Things are crazy busy this week. Like CRAZY. I have two reports to write not to mention I am still (STILL?!) feeling sick. So I don’t have a ton of time to put together some posts until Thursday or Friday, but I wanted to get a conversation started today– and will follow up in other posts–on a pressing issue that runners or all people who are active should be talking about. That is, the obesity epidemic in America.
1985 Obesity Prevalence
2011 Obesity Prevalence
The numbers are scary, especially as they pertain to childhood obesity. As a policy analyst in the recent HBO documentary Weight of the Nation put it, “there is some regional variation but it is all different degrees of terrible. The levels are so high everywhere that every state has to pay attention to this issue, the health care costs not to mention the human burden are very high in every corner of this country.”
The most frustrating (but also possibly the best news) is that obesity is preventible. It just takes greater education, changes in eating culture, and a shift away from sedentary lifestyles. These are things that can be taught and learned (preferably at an early age). What’s it going to take? Well for one thing, a focus on the problem from the public policy standpoint. We need to stop cutting back on recess and physical fitness in schools and change what students are eating during lunch (I can tell you from personal experience as a former high school history teacher that the lunch options at most places are awful: pizza, fries, hamburgers, and maybe if kids are lucky they’ll pick up an apple).
A big part of the problem as it relates to what kids are eating in schools is that there is, according to the New York Times, “an increasingly cozy alliance between companies that manufacture processed foods and companies that serve the meals” and that these companies are “making students — a captive market — fat and sick while pulling in hundreds of millions of dollars in profits.” Those fighting against these huge companies like Aramark or Sodexo face an uphill battle. According to the article, Donna D. Walsh, a former school board president in Westchester County, N.Y. said she “worked to get Aramark to stop deep-frying food and to open a salad bar. But after a new superintendent came in, the company went back to profit-driven menus of pizza and bagels.”
If you haven’t checked it out already, the blog Fed Up With Lunch documents the school lunches and issues related to nutrition in schools. It began with an anonymous teacher (“Mrs. Q”) who in 2010 documented her experience eating lunch with the students. She took pictures and recorded what was eaten every day and documented the awful choices students have for lunch.
Recently, a couple of middle school students in Minnesota wrote an op-ed (with no doubt help from their teachers or parents) to the Minneapolis Star Tribune about how they only get 10-11 minutes for lunch. You can read the piece here. They have no time and have to scarf down their (probably unhealthy) lunches. In the op-ed the two students astutely observe: “Having to rush to eat is part of the reason for the obesity epidemic, eating disorders, indigestion and kids not doing well in school. There is research that proves all of these points. Kids just need more time to eat at school.” Not only did they explain the consequences of having such a short lunch period, but they also laid out some actual solutions In reaction to the piece, the superintendent joined the sixth grade at the school for lunch and timed it herself. She found she had 11 minutes to eat.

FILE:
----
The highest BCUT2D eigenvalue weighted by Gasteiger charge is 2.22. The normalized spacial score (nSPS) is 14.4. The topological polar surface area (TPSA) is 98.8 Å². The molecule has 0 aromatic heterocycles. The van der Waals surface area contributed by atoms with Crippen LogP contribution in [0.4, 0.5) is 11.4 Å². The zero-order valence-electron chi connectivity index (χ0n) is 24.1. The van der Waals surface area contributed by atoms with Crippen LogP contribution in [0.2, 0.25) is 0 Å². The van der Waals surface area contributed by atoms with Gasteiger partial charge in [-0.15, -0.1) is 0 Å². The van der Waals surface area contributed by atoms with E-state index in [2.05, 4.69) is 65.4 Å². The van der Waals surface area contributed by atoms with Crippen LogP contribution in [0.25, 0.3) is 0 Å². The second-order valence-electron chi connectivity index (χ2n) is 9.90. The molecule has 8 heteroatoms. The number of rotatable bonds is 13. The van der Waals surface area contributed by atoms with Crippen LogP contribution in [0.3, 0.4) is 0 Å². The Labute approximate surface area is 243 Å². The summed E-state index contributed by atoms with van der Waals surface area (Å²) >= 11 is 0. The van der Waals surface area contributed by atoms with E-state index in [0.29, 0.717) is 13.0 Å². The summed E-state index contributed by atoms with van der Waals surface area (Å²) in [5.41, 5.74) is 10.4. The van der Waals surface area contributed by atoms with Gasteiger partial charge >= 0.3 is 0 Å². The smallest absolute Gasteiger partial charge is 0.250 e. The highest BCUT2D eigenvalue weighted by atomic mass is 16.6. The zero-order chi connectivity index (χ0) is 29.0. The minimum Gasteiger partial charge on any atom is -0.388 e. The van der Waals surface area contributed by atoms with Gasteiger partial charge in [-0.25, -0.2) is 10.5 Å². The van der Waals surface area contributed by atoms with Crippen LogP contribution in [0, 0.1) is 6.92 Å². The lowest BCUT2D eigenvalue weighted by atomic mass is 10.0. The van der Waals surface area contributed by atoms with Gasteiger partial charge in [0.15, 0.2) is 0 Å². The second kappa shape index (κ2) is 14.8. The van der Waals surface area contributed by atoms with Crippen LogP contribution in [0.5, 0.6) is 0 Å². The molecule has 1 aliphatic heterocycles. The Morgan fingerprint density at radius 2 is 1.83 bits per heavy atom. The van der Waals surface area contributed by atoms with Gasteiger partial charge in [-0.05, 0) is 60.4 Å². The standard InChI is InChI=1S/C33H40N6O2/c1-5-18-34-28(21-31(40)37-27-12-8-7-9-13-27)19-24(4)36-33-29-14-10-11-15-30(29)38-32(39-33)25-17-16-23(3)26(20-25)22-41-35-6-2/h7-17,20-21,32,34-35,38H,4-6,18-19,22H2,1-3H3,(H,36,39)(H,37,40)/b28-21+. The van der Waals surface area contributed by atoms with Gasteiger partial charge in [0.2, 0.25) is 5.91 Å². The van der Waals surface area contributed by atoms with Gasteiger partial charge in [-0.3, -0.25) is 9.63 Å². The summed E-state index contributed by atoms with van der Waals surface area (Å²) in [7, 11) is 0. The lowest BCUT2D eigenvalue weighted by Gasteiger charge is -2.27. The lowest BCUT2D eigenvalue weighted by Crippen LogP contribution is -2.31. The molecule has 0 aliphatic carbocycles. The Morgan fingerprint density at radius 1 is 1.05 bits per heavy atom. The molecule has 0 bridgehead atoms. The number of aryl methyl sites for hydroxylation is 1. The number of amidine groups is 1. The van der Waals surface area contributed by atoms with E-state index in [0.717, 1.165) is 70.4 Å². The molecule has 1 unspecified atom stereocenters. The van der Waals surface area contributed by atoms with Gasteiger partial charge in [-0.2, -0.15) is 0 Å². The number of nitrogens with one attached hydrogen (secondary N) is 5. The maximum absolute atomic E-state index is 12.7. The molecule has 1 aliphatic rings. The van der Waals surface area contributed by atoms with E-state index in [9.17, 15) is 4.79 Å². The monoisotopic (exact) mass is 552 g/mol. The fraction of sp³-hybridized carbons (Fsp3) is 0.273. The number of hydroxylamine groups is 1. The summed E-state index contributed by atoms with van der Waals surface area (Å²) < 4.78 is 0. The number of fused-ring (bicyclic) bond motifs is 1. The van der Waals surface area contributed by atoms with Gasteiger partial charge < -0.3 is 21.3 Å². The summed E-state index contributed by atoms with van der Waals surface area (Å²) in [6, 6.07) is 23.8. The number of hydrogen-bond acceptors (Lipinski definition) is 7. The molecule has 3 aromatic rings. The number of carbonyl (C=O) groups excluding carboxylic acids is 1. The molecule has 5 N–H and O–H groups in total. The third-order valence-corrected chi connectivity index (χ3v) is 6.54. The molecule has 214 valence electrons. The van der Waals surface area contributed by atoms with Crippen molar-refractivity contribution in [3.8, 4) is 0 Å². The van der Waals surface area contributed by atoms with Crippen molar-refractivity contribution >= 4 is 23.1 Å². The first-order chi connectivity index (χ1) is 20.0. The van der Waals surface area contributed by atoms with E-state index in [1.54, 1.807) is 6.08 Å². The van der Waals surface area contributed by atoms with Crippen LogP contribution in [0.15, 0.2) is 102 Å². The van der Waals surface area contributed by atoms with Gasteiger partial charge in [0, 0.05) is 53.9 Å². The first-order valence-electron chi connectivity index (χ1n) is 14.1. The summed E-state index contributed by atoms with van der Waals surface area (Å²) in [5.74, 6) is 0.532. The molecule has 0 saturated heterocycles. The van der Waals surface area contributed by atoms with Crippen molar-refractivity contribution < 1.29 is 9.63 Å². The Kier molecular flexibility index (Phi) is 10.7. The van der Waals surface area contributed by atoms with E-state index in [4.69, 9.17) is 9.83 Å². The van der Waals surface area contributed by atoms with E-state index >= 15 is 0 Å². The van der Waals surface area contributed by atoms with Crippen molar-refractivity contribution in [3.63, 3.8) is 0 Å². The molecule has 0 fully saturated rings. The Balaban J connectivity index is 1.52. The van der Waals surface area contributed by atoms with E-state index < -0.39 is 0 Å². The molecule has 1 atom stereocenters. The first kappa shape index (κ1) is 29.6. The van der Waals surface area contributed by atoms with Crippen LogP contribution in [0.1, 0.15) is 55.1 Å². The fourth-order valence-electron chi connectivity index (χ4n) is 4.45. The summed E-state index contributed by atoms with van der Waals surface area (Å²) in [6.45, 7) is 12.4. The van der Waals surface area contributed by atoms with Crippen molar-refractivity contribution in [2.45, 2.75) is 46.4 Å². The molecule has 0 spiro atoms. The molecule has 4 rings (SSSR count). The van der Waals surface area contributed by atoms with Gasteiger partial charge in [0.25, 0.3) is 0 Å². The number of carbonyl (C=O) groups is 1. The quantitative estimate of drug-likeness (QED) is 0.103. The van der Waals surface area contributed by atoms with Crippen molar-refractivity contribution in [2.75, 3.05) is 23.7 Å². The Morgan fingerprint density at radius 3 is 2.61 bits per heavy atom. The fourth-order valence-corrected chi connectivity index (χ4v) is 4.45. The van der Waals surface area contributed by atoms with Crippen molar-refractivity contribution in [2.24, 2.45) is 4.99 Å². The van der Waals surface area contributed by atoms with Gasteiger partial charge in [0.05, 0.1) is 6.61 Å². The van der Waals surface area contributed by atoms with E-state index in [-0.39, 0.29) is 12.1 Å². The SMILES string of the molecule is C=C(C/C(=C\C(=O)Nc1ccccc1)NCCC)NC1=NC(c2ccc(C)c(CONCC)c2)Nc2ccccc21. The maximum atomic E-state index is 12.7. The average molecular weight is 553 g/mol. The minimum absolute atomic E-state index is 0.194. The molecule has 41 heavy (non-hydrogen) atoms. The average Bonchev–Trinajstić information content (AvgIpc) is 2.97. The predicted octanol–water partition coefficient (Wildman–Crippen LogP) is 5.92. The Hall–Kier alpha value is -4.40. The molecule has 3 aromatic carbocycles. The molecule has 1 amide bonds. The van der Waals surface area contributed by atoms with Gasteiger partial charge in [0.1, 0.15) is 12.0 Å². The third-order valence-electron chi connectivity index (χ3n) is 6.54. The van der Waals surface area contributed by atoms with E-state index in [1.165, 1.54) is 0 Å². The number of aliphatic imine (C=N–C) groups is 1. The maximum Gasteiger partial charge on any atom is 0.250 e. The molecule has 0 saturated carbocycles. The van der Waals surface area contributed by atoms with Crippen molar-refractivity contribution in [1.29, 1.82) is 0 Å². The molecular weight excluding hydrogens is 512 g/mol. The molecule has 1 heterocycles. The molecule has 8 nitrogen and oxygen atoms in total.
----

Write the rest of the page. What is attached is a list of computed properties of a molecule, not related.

Why am I bringing this all up now? Well it’s something I think and worry about a great deal. Why have I been able to make healthy eating and fitness a habit but so many others have not? Was it my parents? My school experiences? Or is it just something I have stumbled upon myself? (p.s. it is most likely due to my parents, who fed me healthy low-fat meals full of different vegetables growing up, which I sometimes complained about at the time but obviously it was important). I’ve also been watching the HBO documentary Weight of the Nation, which is yet another call to action for our country to do something before health care costs, as well as the human toll, really skyrocket in the next decade.
The documentary comes in 4 parts, which you can watch online here.
I have much more to say on this issue, especially concerning the physical fitness (or lack there of) of students in schools. As a teacher, I’ve sat by and watched as school districts have cut back on physical education and recess even though our kids are getting more and more unhealthy.
What are your general thoughts on the obesity epidemic?
Have you seen parts of the HBO documentary Weight of the Nation?